An economic system created by and for moneyed interests:
Analyst Devinder Sharma writes about universities, educational institutes and business schools which are churning out graduates and postgraduates who are made to believe in the magic potion of growth. Newspapers are full of reports and quotes about growth. Finance ministers everywhere in the world swear by economic growth.
TV anchors, most of whom have not ventured out of their plush offices for years, are hung up on economic growth because that is what they have read in the university, and if they ever try to question the growth paradigm, the business house owning the channel will throw them out.
He concludes: basically, it’s all about protecting and saving your job. Whether you are a journalist, economist, academician, credit rating analyst or a politician, singing the growth chorus will help to save your job.
- When we are told 80% of Americans live in ‘near poverty’ we just ignore it.
- When we read that pollution levels in China and India are reaching dangerous levels, we take it as a small sacrifice that people must make for the sake of growth.
- When the International Panel on Climate Change (IPCC) tells us that the world is getting closer to a tripping point, we go back to textbooks which tells us that every disaster is a business opportunity – meaning more growth.
The EU’s 5th Project: transitional Governance in the Service of Sustainable Societies
Over the years, a handful of thinkers, including some economists, have begun to question the sustainability of growth economics. Their number is growing with each passing week. While the objective of this piece is not to take you through the corridors of alternative to growth economics that is building up, look at the latest initiative by Olivier De Schutter, who till recently was the UN Special Rapporteur on the Right to Food. He called for a conference: The EU’s 5th Project: transitional Governance in the Service of Sustainable Societies, which has just been held in Brussels, May 8-9, 2014. Olivier says:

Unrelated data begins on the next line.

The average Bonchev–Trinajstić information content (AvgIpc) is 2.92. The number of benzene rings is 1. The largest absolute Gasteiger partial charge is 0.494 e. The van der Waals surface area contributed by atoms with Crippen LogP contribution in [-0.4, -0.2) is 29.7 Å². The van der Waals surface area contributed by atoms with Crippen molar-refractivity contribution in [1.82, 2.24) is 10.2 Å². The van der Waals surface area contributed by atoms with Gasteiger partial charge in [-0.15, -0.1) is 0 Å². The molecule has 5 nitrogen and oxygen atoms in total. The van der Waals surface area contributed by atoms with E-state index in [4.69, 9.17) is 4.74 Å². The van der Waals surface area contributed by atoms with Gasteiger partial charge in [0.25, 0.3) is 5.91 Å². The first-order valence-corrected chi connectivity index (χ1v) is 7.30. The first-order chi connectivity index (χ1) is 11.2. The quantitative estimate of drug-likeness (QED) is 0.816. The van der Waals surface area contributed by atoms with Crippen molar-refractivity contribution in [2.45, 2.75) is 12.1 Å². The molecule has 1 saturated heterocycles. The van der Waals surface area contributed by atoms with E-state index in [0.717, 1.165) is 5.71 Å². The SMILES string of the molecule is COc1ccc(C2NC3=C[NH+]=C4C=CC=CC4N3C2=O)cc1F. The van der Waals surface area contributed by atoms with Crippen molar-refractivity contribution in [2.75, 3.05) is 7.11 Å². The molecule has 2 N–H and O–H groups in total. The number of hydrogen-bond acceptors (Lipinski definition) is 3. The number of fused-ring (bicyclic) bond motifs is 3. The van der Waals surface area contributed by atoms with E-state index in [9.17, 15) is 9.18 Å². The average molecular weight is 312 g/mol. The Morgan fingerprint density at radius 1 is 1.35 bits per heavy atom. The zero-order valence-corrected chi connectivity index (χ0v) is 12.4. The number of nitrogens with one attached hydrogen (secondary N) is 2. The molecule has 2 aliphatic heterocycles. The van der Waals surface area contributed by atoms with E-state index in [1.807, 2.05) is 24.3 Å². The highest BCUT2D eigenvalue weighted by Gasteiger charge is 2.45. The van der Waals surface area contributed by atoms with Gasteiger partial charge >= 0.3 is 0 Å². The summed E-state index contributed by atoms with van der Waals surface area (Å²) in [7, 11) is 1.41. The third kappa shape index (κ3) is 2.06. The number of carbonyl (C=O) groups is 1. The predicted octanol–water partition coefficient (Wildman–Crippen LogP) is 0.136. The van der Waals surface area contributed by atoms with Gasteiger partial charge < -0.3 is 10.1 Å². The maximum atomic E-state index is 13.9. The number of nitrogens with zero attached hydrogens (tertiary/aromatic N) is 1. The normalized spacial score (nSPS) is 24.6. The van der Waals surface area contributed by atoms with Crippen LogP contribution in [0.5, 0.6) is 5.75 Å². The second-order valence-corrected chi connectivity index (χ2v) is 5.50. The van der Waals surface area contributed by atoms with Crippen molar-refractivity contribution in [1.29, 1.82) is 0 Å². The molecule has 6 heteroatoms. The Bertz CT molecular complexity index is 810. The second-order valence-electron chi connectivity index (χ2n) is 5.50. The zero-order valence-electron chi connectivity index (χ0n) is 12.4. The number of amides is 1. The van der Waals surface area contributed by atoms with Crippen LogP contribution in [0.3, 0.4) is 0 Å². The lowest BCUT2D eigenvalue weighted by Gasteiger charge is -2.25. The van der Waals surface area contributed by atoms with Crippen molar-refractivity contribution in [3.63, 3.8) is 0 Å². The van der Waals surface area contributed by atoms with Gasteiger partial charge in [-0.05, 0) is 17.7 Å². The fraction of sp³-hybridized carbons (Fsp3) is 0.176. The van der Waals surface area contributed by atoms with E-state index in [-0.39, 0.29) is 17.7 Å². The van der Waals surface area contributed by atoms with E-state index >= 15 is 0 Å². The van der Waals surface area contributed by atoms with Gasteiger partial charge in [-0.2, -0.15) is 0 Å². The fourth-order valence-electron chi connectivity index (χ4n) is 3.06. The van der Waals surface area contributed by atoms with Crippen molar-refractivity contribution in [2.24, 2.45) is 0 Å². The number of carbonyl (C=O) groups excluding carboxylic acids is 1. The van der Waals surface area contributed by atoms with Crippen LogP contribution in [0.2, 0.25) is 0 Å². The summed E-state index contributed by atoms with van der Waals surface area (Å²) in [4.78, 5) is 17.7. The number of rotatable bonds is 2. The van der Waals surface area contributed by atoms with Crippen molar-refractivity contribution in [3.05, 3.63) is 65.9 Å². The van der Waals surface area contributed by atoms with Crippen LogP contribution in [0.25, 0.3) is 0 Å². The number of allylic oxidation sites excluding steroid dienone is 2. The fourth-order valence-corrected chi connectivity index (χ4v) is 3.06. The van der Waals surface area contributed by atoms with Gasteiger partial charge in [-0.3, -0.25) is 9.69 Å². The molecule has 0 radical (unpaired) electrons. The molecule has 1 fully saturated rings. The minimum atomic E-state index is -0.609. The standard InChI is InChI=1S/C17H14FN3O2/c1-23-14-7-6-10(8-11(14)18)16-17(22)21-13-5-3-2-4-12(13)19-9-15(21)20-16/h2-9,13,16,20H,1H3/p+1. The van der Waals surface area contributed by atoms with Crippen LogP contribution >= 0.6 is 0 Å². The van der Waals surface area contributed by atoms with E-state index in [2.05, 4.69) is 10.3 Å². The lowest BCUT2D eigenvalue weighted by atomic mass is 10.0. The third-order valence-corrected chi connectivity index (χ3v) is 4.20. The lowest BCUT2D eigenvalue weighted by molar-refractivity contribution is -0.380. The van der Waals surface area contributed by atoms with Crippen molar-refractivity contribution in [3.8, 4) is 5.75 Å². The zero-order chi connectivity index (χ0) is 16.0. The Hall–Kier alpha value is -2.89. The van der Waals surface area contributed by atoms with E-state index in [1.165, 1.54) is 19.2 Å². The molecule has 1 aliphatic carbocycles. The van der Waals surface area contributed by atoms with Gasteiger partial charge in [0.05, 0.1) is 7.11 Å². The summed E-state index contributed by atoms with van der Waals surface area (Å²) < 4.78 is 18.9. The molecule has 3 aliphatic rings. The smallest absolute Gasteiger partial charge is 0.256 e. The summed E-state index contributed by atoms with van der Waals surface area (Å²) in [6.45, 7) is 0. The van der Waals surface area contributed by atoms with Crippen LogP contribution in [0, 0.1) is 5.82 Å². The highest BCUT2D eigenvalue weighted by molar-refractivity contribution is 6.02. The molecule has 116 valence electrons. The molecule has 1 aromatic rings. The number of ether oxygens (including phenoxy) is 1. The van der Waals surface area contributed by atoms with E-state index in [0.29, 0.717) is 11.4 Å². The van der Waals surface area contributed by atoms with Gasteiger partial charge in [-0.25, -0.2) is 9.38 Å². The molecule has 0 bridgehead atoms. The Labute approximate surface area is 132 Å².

“We need alternatives to GDP growth as the goal of public policy, and we need alternatives to work and wealth accumulation as the driving forces in our lives. A genuine transition in the way we live is the only true path to sustainability. But it must be accompanied by a transition in the way we govern. This is Europe’s fifth project.”
The EU’s 5th Project Conference posed a few key questions. These are the basic questions that every sensible person should be asking:
- Must we change our measure of progress?
- How can we move to sustainable consumption?
- Are inequalities an obstacle to achieving sustainability? Can the redefinition of gender roles contribute to sustainability?
- Can finance be put in the service of sustainability?
- What role should social investment play in the sustainability agenda?
- Must we link trade to social and environmental standards?
- How can we re-imagine transitional governance?
There are already distinguished people working on a radical overhaul of the food system, making it more local and sustainable. There are social entrepreneurs, academicians, thinkers, writers and activists who are talking of the Economics of Happiness. There are environmental movements across the globe that are fighting for bringing in some sanity in the economic growth paradigm. Their voice is growing.
Sharma ends: “Meanwhile, stand up and be counted. It’s time to remove growth blindness. At stake is your own survival, and the future of your children. You can’t leave a dead planet behind”. #
Extracts from a post by Devinder Sharma to Ground Reality